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CAMINO (2016)

Updated on August 18, 2016

I love a good hunt film a good jungle adventure, visceral, edgy and primal, I love retributive justice in films, there is just something so satisfying about watching acts of revenge within a film, these are all things for me that make a good film, and the simpler the better.
Director Josh C. Waller's 'Camino' is an exciting journey chasing you into the heart of darkness.


As the old saying goes: "If it ain't broke don’t fix it."

Now this is no original idea, after all, every story has been told a million different ways and every story will be told again a million different ways, but at the heart of any good story is moral or some deeper philosophical undertone, which pushes the viewer to a level of psychological placement where you discover something primal about your own existence.

'Camino' uses a formula that will never get old, the chase, a lone protagonist being hunted down by an overpowering villain, as more modern films have tried to spice this genre up with twists or more detailed characters, sacrificing action for lazily written psychological profiles of characters that have no place even being near the film they are running around in, 'Camino' takes a simpler approach and it works, not only does it work, but it holds you in the moments of high anxiety, the action takes over and the film becomes a physical and mental battle for survival, with each character taking an ethical stance.
The formula may be an old one but 'Camino' uses the formula masterfully Josh C. Waller delivers, with what is essentially an exploitation movie, an excitingly honest, tense and thrilling film.

Synopsis:

A female photojournalist captures a chilling photograph of the leader of a pseudo-missionary group deep in the Columbian jungle; the other members biased off of a lie of their leader then hunt her down.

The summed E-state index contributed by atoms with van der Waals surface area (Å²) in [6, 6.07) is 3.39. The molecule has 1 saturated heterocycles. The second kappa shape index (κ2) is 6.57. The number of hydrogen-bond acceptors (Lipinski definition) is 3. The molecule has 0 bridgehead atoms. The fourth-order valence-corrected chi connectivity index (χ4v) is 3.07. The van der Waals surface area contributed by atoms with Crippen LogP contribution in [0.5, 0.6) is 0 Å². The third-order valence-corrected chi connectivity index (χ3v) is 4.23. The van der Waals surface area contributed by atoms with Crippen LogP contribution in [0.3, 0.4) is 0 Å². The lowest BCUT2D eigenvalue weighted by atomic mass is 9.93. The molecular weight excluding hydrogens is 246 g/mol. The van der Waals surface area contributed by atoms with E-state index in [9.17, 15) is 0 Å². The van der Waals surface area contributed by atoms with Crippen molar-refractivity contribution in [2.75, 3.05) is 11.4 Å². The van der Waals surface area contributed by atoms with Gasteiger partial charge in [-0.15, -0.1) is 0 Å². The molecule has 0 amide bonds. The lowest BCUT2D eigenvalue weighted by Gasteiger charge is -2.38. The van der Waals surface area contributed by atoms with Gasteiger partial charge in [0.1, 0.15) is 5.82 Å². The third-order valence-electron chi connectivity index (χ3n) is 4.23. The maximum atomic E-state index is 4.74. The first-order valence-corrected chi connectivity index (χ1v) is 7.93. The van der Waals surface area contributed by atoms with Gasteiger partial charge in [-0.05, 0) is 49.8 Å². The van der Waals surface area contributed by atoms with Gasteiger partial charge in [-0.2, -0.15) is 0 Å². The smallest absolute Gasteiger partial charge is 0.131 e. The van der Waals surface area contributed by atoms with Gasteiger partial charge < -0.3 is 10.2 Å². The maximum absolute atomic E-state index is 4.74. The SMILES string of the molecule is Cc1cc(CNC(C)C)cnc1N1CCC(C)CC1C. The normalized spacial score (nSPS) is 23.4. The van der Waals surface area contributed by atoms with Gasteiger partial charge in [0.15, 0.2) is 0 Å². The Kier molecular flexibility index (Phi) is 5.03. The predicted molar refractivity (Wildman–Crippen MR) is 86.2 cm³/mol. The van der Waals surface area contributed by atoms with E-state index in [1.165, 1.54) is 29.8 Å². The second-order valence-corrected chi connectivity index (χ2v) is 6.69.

Now this is no Oscar material however recently 'The Revenant' 2015 took away three Oscar wins with a very similar story, though very different.
'Camino' is an utterly gripping piece of filmmaking with an interesting setting and story; the action is edgy and close making the fights on screen intimate with the audience, the violence is brutal but not for the sake of it, the cinematography is beautiful with a subtle change in colour as the film progresses.

But the real highlight of this film was Zoe Bell, her performance of a war photojournalist being thrust into this spiraling nightmare was played to perfection, she was strong and powerful with undertones of doubt and torment from inner demons, Zoe Bell really pushed her acting abilities in this film more than any other, showing a range of physical and mental emotions that a lesser actor would have fallen flat on.
Zoe Bell is the driving force of this film and a lot of the films shortcomings are saved due to her performance.

The film does have some melodramatic moments, which writers for some reason believe audiences need, and some of the characters do take a backseat until they are required to step up, and some of the narrative beats are highly predictable, as well as being very ambiguous yet stereotypical with the political/social message of Columbian corruptness.

But this is an exploitation movie so just enjoy the ride and you will have a good time because looking for deeper meanings in a film that hides its agenda will be pointless

Overall this is an entertaining action thriller, with a lot more going on under the surface than one would expect from this type of film.

I give 'Camino' a solid 3 out of 5 stars, truly a fun film that will have you at the edge of your seat, regardless of the films predictability there will still be viewers who don’t see the twist ending coming, genuinely a great piece of retributive adventure escapism.

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